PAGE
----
© 2013 MLB Advanced Media, L.P. All rights reserved.

2/12/2013 11:39 A.M. ET

Gio arrives at camp, reiterates no ties to PEDs

Left-hander 'shocked' to see name linked to report of South Florida lab

VIERA, Fla. -- Nationals pitcher Gio Gonzalez arrived at camp on Tuesday and emphatically denied ever using performance-enhancing drugs, saying he was "shocked" and "stunned" when his name was linked to a South Florida-based lab that reportedly provided Major League players with banned substances.

"At the end of the day, I've never taken performance-enhancing drugs and I never will," Gonzalez said.

Gonzalez won a career-best 21 games in his first year with Washington last season, finishing third in the National League Cy Young Award vote and helping to lead the Nats to the NL East title. But a January report in the Miami New Times released documents that linked Gonzalez and other Major Leaguers -- including Alex Rodriguez, Nelson Cruz and Melky Cabrera -- to an anti-aging clinic called Biogenesis. Some of the documents mentioned PEDs included on Major League Baseball's list of banned substances.

Spring Training
Spring Training links

Gonzalez's name appeared five times in the notes belonging to clinic owner Anthony Bosch. Included in the notes was a $1,000 order for AminoRip, a muscle-building protein, though none of the product's ingredients is on MLB's list of prohibited substances. But documents later revealed by the newspaper showed Gonzalez's name next to a list of ingredients for "pink cream," a synthetic testosterone. Testosterone is on MLB's list of prohibited substances.

Gonzalez admitted Tuesday that his father, Max, was a patient of Bosch, though the pitcher did not know until the report surfaced.

"I'm cooperating with MLB, and I've done everything they want," Gonzalez said. "I feel strong with their program and what they're doing. At the end of the day, it's waiting on them."

General manager Mike Rizzo said in a statement in January: "The issue is currently being reviewed by Major League Baseball, and it would be inappropriate for the Nationals to comment until that review is completed."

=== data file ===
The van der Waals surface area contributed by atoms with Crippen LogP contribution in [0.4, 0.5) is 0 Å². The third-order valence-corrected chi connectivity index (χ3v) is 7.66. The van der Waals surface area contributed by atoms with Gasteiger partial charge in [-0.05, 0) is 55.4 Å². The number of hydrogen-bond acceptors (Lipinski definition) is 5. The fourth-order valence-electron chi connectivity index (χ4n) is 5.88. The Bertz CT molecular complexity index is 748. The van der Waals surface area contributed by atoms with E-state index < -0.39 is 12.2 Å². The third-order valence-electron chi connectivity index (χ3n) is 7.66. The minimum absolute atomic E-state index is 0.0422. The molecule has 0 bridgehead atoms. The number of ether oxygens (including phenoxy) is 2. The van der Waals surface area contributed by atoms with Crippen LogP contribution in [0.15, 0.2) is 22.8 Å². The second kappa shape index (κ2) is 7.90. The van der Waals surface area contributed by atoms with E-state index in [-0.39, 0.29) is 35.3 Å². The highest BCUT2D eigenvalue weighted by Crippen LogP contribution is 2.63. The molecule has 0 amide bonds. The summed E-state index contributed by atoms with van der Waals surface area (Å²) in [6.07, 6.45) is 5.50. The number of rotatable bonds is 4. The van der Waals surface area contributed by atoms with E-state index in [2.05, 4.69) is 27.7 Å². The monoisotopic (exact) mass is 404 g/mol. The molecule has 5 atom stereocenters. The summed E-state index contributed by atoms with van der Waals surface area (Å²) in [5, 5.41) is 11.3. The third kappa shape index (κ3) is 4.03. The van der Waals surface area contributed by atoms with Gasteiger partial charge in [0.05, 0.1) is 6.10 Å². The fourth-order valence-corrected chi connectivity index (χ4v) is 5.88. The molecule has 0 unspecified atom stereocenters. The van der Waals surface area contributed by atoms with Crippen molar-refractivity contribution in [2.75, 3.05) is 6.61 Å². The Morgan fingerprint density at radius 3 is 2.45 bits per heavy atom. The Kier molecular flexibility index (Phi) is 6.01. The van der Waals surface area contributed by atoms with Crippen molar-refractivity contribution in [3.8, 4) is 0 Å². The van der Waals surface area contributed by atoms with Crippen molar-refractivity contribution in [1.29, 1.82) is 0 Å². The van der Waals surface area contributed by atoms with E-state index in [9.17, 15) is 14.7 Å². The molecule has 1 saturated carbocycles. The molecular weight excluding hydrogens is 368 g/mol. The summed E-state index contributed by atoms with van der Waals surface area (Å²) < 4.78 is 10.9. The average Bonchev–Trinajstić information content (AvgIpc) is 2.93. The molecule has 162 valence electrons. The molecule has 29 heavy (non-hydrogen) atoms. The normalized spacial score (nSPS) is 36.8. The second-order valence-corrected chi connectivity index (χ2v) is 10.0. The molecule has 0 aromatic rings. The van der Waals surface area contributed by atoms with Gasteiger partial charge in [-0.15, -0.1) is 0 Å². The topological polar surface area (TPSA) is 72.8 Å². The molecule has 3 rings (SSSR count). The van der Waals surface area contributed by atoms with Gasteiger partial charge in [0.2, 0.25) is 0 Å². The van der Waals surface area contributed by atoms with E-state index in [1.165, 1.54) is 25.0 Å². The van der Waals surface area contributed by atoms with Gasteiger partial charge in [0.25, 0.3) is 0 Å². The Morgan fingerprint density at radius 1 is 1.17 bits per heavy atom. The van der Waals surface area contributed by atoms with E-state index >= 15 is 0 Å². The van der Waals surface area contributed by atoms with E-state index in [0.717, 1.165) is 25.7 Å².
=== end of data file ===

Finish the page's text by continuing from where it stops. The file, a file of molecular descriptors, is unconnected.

Nationals teammates, including Ryan Zimmerman, spoke up in support of Gonzalez on Tuesday.

"I think a bunch of us -- hopefully and rightfully so -- think it's some sort of misunderstanding," Zimmerman said. "Unfortunately, even if it's a misunderstanding, in this day and age, people can just throw out names. And unfortunately, they don't get any repercussions for throwing people's names out -- even if they end up being innocent.

"As far as Gio goes, we are here to support him. I would have never guessed that Gio would be involved in something like that. I don't know the whole story. Knowing Gio and the kind of person that he is, I would fully support him, and I think all of us do. Hopefully, it will be a misunderstanding and we put it in the past. Even if he is proven innocent, people are always going to have their doubts. That's the way of the world now. It's almost 'guilty until proven innocent,' instead of 'innocent until proven guilty.'"

Zimmerman also praised MLB for trying to eliminate PEDs from the sport.

"I think MLB has done an unbelievable job over the last five to 10 years to get PEDs out of the game," Zimmerman said. "I'm the biggest advocate for doing what you need to do to get it out of the game. ... I think everyone in Major League baseball is for it. I think that's why you continue to see our drug testing program take such steps forward. Ultimately, the players have to OK that. We OK'd it because we want our sport to be clean and we want the public to know we appreciate them coming out and watching us play. We don't want to give [them] a false product on the field. We are working hard not to do that."

Max Gonzalez told the New Times his son didn't know Bosch, and that the pitcher was "as clean as apple pie." The elder Gonzalez went to the clinic to lose weight.

"My father already admitted that he was a patient there, a legitimate patient," Gonzalez said. "After that, you know how my father is. ... All of South Florida, all of baseball knows my father is the most proud father in baseball. Says 'Hi,' tells everyone about his son, and that's the best I can say. Other than that, I have no clue why my name was on the list or on the notebook or anything."

Gonzalez recently accepted an invitation to join the Team USA pitching staff in the World Baseball Classic, joining outfielder Roger Bernadina -- who will play for the Kingdom of the Netherlands -- as the Nationals' other representative in the event. But he doesn't expect that, or his alleged connection to Biogenesis, to serve as a distraction.

"That's why I'm going to do my best -- just to keep it away from the locker room and cooperate with [the media] and make sure [the media gets what it wants] and stuff like that," Gonzalez said. "At the end of the day, I don't want this to be a distraction to the team. I don't want any of this to be about me. It's about the organization, it's about the team together. This should definitely not be a distraction for the guys."

Joey Nowak is a reporter for MLB.com. Follow him on Twitter at @joeynowak.‬ Bill Ladson contributed to this story. This story was not subject to the approval of Major League Baseball or its clubs.